You can place the tape directly onto the machine. If you use this kind, it leaves no residue behind. Just line it up with the seam line already there.
You can make the new guide as long or as short as you like. Use this blue line as the guide for the edge of your fabric as you sew. Simply remove the tape when you're done.
A quick note on sewing with pins: If you pin your project, make sure the pins are perpendicular to the raw edge (as below). They are easy to remove as you sew and some machines can sew right over them if they are like this. Check your manual to be sure of your machine's recommendation on this.
The 1/4" inch seam.
A 1/4" seam is used for quilting. As mentioned before, there are no seam guides for this length. Why? well it's shorter than the width of your standard foot. Remember that was 3/8" to the edge of the foot from the center. The simplest and most reliable way to get a 1/4" seam is to use what's called a 1/4" foot. If you're planning on making even one quilt, it is a worthy investment.
This is what it looks like. Note that the right side is the 1/4" side.
With most 1/4" sewing machine feet, you'll need to move the position of the needle to the right a bit. Move the needle and measure from the right side edge of the foot to the needle position. You can also test this on scrap fabric and measure it on the fabric itself. Note the position of the needle for future use.
Now that you've got a good handle on how to sew a straight line it's time to practice!
Making cloth napkins is a great way to practice. You can follow the tutorial here for complete instructions on making double sided napkins.
I whipped these festive holiday dinner napkins (and lunch sized napkins) up the other day. I like to think that I'm really on top of Christmas sewing for next year (instead of the truth that I just didn't get to them this last Christmas). Of course, you can make some great napkins in lots of pretty fabrics -- not just holiday themed fabrics.
Friday, February 14, 2014
I'm excited to show you this little mini quilt I created. The Minneapolis Modern Quilt Guild and the New York Modern Quilt Guild came together and decided to do a swap of mini quilts with the theme of "LOVE".
I have had an idea for a thread quilt like this for a little while with a simple theme: "LOVE Connects us ALL". I was very glad to have an excuse to make it ahead of some other projects and I really like how it turned out.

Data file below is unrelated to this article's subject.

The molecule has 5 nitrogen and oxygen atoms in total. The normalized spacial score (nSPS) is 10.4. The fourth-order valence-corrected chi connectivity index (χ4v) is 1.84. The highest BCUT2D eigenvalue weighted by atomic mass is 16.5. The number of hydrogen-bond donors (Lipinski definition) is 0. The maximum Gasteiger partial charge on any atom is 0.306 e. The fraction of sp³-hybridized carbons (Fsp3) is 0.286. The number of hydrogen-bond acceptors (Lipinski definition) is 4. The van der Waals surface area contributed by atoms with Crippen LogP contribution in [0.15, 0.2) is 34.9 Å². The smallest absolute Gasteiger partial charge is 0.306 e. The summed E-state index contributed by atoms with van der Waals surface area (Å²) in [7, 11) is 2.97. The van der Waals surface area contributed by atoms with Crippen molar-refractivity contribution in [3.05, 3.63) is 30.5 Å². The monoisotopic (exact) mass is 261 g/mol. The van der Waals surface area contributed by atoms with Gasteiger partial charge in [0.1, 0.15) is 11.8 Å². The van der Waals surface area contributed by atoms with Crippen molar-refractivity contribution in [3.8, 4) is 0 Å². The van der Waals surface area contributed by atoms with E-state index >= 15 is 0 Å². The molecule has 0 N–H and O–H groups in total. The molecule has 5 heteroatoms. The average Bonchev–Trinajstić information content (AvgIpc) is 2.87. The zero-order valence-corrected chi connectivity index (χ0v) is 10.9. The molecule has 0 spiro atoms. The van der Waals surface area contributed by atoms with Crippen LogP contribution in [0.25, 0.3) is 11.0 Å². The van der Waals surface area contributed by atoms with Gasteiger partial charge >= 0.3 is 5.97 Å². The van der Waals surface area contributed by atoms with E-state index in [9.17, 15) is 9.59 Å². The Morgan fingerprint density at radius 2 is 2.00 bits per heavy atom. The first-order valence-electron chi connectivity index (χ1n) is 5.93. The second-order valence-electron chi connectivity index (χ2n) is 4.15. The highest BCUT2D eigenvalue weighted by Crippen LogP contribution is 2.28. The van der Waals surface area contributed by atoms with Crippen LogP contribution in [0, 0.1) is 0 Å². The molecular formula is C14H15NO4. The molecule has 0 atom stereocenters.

How I made it:
From paper, I cut out two heart shaped templates - one large and one smaller. I used a pen with disappearing ink to trace the large one in the center of my block (12.5") and then the smaller ones randomly around the large one.
To quilt it (this was really fun), I started on the edge. I quilted a straight line into the center. Whatever heart shape I ran into, I traced that shape with the thread. When I got all the way around, I stitched out at a different angle than I went in and kept going. If I got to a heart that was already stitched, I just turned around at a different angle and kept going.
It was really fun to see it take shape since it was somewhat random.
Hope the person who gets this in NY loves it as much as I do. Can't wait to see what I get!
Happy LOVE day!
Monday, February 10, 2014
I have a large stash of Far Far Away scraps. These beautiful fabrics from Heather Ross are some of my favorites. I'm slowly making some progress with the scraps. They are so pretty you can't waste even a little bit of it. I made this pouch at the first Minneapolis Modern Quilt Guild retreat back in the fall. I had forgotten about it until this last weekend when I attended a scrap management workshop by the lovely Amanda Jean of Crazy Mom Quilts. (More on that and what I actually did at the workshop later this week.)
On the inside I used some pretty green fabric for a nice surprise. I used a new fat quarter for that - so I guess I just made more scraps. But it is a pretty green.
From the top view, you can see both sides of the pouch. Sleeping beauty on one side and the owl and kitty on the other. I can't decide which is my favorite side.
The zippered pouch measures 8" high and 10" wide. It's a great size. I'm not sure what I'm going to do with it, but I'm sure I'll find some use . . . or my daughter will.